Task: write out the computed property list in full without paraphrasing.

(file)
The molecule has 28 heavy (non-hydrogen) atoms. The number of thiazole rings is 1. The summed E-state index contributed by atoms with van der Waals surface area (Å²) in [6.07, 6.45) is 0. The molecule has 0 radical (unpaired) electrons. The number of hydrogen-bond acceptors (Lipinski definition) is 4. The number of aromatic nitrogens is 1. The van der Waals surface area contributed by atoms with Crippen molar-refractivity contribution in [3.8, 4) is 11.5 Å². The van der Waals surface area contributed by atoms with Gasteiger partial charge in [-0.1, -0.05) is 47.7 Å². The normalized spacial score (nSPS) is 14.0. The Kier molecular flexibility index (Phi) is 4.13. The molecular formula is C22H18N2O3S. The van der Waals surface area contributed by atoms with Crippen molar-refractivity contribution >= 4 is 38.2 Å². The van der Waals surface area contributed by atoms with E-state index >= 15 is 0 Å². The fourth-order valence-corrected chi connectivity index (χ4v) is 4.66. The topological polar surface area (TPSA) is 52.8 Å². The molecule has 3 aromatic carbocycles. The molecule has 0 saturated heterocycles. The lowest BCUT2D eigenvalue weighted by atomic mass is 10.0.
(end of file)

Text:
The molecule has 28 heavy (non-hydrogen) atoms. The number of thiazole rings is 1. The summed E-state index contributed by atoms with van der Waals surface area (Å²) in [6.07, 6.45) is 0. The molecule has 0 radical (unpaired) electrons. The number of hydrogen-bond acceptors (Lipinski definition) is 4. The number of aromatic nitrogens is 1. The van der Waals surface area contributed by atoms with Crippen molar-refractivity contribution in [3.8, 4) is 11.5 Å². The van der Waals surface area contributed by atoms with Gasteiger partial charge in [-0.1, -0.05) is 47.7 Å². The normalized spacial score (nSPS) is 14.0. The Kier molecular flexibility index (Phi) is 4.13. The molecular formula is C22H18N2O3S. The van der Waals surface area contributed by atoms with Crippen molar-refractivity contribution >= 4 is 38.2 Å². The van der Waals surface area contributed by atoms with E-state index >= 15 is 0 Å². The fourth-order valence-corrected chi connectivity index (χ4v) is 4.66. The topological polar surface area (TPSA) is 52.8 Å². The molecule has 3 aromatic carbocycles. The molecule has 0 saturated heterocycles. The lowest BCUT2D eigenvalue weighted by atomic mass is 10.0.